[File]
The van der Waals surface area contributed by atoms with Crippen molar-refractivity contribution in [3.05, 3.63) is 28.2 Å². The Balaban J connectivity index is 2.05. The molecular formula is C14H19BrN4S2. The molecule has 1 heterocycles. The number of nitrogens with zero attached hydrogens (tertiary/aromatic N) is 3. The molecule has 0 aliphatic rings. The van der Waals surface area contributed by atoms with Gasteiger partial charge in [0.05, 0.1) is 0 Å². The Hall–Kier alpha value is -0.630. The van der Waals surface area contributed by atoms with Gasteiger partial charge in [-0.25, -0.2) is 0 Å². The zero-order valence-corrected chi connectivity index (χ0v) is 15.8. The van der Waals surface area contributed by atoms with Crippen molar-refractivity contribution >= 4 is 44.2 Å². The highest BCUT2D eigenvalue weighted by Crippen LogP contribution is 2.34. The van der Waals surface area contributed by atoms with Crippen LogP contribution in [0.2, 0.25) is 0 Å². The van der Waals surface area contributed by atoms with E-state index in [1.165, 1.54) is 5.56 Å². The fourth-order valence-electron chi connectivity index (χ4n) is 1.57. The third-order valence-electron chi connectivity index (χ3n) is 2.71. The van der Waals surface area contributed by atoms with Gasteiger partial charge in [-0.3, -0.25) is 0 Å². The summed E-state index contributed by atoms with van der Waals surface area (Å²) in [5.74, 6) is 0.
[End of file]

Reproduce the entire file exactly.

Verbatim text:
The van der Waals surface area contributed by atoms with Crippen molar-refractivity contribution in [3.05, 3.63) is 28.2 Å². The Balaban J connectivity index is 2.05. The molecular formula is C14H19BrN4S2. The molecule has 1 heterocycles. The number of nitrogens with zero attached hydrogens (tertiary/aromatic N) is 3. The molecule has 0 aliphatic rings. The van der Waals surface area contributed by atoms with Gasteiger partial charge in [0.05, 0.1) is 0 Å². The Hall–Kier alpha value is -0.630. The van der Waals surface area contributed by atoms with Gasteiger partial charge in [-0.25, -0.2) is 0 Å². The zero-order valence-corrected chi connectivity index (χ0v) is 15.8. The van der Waals surface area contributed by atoms with Crippen molar-refractivity contribution >= 4 is 44.2 Å². The highest BCUT2D eigenvalue weighted by Crippen LogP contribution is 2.34. The van der Waals surface area contributed by atoms with Crippen LogP contribution in [0.2, 0.25) is 0 Å². The van der Waals surface area contributed by atoms with E-state index in [1.165, 1.54) is 5.56 Å². The fourth-order valence-electron chi connectivity index (χ4n) is 1.57. The third-order valence-electron chi connectivity index (χ3n) is 2.71. The van der Waals surface area contributed by atoms with Gasteiger partial charge in [-0.3, -0.25) is 0 Å². The summed E-state index contributed by atoms with van der Waals surface area (Å²) in [5.74, 6) is 0.